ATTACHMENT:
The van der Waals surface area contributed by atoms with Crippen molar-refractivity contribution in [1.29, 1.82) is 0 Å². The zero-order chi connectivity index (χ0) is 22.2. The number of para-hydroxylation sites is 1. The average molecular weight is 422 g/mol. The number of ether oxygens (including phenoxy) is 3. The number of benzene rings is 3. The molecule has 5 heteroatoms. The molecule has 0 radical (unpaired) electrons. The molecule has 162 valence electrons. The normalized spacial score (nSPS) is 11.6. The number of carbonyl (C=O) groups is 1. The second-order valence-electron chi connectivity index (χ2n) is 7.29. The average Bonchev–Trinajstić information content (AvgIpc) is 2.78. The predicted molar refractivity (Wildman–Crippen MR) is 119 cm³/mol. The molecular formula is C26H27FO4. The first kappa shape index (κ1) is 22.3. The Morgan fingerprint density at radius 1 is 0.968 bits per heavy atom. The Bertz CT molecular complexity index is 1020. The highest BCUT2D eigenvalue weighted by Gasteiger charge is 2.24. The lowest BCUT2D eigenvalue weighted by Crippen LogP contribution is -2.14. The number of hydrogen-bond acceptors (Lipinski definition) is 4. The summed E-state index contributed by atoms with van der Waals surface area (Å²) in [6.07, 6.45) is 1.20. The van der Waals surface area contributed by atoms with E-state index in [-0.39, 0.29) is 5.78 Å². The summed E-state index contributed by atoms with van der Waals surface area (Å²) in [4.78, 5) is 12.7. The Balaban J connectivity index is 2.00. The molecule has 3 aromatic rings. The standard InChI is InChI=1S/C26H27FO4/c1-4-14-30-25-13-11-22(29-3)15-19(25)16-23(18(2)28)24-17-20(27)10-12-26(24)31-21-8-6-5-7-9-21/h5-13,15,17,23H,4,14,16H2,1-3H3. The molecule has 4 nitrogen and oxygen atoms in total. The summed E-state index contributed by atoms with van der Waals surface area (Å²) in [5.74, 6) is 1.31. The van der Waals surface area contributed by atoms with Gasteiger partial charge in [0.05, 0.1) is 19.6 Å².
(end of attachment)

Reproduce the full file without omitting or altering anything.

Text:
The van der Waals surface area contributed by atoms with Crippen molar-refractivity contribution in [1.29, 1.82) is 0 Å². The zero-order chi connectivity index (χ0) is 22.2. The number of para-hydroxylation sites is 1. The average molecular weight is 422 g/mol. The number of ether oxygens (including phenoxy) is 3. The number of benzene rings is 3. The molecule has 5 heteroatoms. The molecule has 0 radical (unpaired) electrons. The molecule has 162 valence electrons. The normalized spacial score (nSPS) is 11.6. The number of carbonyl (C=O) groups is 1. The second-order valence-electron chi connectivity index (χ2n) is 7.29. The average Bonchev–Trinajstić information content (AvgIpc) is 2.78. The predicted molar refractivity (Wildman–Crippen MR) is 119 cm³/mol. The molecular formula is C26H27FO4. The first kappa shape index (κ1) is 22.3. The Morgan fingerprint density at radius 1 is 0.968 bits per heavy atom. The Bertz CT molecular complexity index is 1020. The highest BCUT2D eigenvalue weighted by Gasteiger charge is 2.24. The lowest BCUT2D eigenvalue weighted by Crippen LogP contribution is -2.14. The number of hydrogen-bond acceptors (Lipinski definition) is 4. The summed E-state index contributed by atoms with van der Waals surface area (Å²) in [6.07, 6.45) is 1.20. The van der Waals surface area contributed by atoms with E-state index in [-0.39, 0.29) is 5.78 Å². The summed E-state index contributed by atoms with van der Waals surface area (Å²) in [4.78, 5) is 12.7. The Balaban J connectivity index is 2.00. The molecule has 3 aromatic rings. The standard InChI is InChI=1S/C26H27FO4/c1-4-14-30-25-13-11-22(29-3)15-19(25)16-23(18(2)28)24-17-20(27)10-12-26(24)31-21-8-6-5-7-9-21/h5-13,15,17,23H,4,14,16H2,1-3H3. The molecule has 4 nitrogen and oxygen atoms in total. The summed E-state index contributed by atoms with van der Waals surface area (Å²) in [5.74, 6) is 1.31. The van der Waals surface area contributed by atoms with Gasteiger partial charge in [0.05, 0.1) is 19.6 Å².